Thanks again for stopping by and please be sure to come back on 6/19 for the video.

      Liked by 1 person

  6. “I’d waited my entire life for someone to green-light my emotions” — WHEW. I felt that. i have nothing else to add. Beautiful post.

    I still think feelings are dumb but I’m getting better about acknowledging them.

    Liked by 2 people

  7. Another deep and inspiring post full of lessons, reflections, and inspiration. Grateful to be on the receiving end of your profound insights. And also to be referenced in your post. Thank you my dear friend Dr. G. I cannot wait to continue the conversation via video interview in July! Dr. D ❤️❤️

    Liked by 3 people

  8. Thank you so much for sharing your experience with learning to “feel the feels”, it’s a tough lesson for most of us to give ourselves permission to do. I will have to look into this Oprah/Deepak course, sounds like something I would benefit from as well.

    Liked by 2 people

  9. I can’t even imagine what you went through, Katherin. But you are such an honest and expressive writer. You have a way of letting people enter into your heart and experiences. It’s a gift and I have learned so much from your writing. Thank you.

    Liked by 2 people

  10. Acknowledging our feelings isn’t babyish or indulgent, it is necessary for good mental health. I liked this: “With many people, I ceased hiding my emotions, and subsequently, protecting theirs… I don’t owe anyone a lie or a watered-down answer because they’re ill-equipped to deal with how I feel.” Yes, yes, a million times, yes. A favorite Dr Seuss quote goes like this, “Be who you are and say what you feel, because in the end those who matter don’t mind and those who mind don’t matter.” 🙂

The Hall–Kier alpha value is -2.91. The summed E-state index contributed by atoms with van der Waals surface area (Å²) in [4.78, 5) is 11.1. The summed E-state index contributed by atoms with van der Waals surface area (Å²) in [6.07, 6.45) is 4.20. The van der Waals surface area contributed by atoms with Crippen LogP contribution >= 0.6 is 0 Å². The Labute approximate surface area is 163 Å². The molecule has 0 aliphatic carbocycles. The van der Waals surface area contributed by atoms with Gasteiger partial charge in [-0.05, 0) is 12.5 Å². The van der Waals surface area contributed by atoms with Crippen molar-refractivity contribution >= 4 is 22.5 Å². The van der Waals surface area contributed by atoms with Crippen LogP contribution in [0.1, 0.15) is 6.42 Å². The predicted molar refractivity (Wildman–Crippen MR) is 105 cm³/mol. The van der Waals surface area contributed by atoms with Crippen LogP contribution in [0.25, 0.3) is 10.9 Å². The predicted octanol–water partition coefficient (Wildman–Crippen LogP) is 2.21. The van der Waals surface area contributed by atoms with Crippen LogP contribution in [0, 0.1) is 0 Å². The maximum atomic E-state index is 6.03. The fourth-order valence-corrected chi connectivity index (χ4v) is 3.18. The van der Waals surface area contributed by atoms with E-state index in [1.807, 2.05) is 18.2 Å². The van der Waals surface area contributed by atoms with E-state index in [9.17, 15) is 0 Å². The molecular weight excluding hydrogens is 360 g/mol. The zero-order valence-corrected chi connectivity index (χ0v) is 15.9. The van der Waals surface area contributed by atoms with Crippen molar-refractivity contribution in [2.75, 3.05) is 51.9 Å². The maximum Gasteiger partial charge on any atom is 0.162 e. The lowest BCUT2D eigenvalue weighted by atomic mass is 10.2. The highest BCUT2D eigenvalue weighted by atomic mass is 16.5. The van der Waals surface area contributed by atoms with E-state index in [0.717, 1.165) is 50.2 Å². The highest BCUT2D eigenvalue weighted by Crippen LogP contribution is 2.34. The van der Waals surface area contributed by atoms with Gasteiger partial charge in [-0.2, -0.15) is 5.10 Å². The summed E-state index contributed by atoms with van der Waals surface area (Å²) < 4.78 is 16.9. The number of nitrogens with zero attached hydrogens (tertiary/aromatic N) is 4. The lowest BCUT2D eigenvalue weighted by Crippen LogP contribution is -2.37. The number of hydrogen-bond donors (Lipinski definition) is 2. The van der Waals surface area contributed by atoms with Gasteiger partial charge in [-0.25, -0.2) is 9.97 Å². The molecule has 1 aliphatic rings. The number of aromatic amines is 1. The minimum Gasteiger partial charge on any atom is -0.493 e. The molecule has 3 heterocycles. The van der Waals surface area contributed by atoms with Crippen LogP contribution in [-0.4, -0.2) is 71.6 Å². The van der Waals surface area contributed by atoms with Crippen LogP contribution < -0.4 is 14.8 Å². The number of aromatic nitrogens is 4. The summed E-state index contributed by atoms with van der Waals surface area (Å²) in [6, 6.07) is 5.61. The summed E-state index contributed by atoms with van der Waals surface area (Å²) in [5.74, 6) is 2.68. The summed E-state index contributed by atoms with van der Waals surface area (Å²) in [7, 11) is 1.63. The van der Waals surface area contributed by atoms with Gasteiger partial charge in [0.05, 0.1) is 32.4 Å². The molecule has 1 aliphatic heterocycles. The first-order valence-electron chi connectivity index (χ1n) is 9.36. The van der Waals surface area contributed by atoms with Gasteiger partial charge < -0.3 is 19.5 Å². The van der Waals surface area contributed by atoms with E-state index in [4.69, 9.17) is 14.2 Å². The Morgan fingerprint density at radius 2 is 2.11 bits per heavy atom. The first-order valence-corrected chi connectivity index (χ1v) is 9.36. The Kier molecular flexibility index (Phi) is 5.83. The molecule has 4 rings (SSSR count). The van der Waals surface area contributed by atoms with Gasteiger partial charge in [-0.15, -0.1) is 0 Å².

Liked by 4 people

  11. Beautifully expressed. I’m also ‘changing my rules of engagement’. Some don’t like me being more open, but it’s just SO much better than boiling away on the inside. Thanks so much for sharing so much encouragement.

    Liked by 2 people

  12. another beautiful post to be sure — am especially intrigued by why is it so hard for us to see others cry for us? perhaps it goes beyond not wanting them to be sad too? some of it, at least at times (& not like many folks have cried for me lol) their empathizing can feel like they’re wanting to niche-itize it… dunno… just thinking… but interesting that something that’s meant to connect can sometimes rile me…

    Liked by 1 person

    1. Well, for me, it’s because I hadn’t even cried for myself, so I never wanted anyone to then mirror the behavior back to me that I really should’ve allowed for myself, you know?

      Also, I think many of us are not in tune with our own emotions, so we don’t wanna feel someone else’s either. But, you’re right. It is definitely a way to connect (empathize, sympathize, etc.) with others.

      Liked by 1 person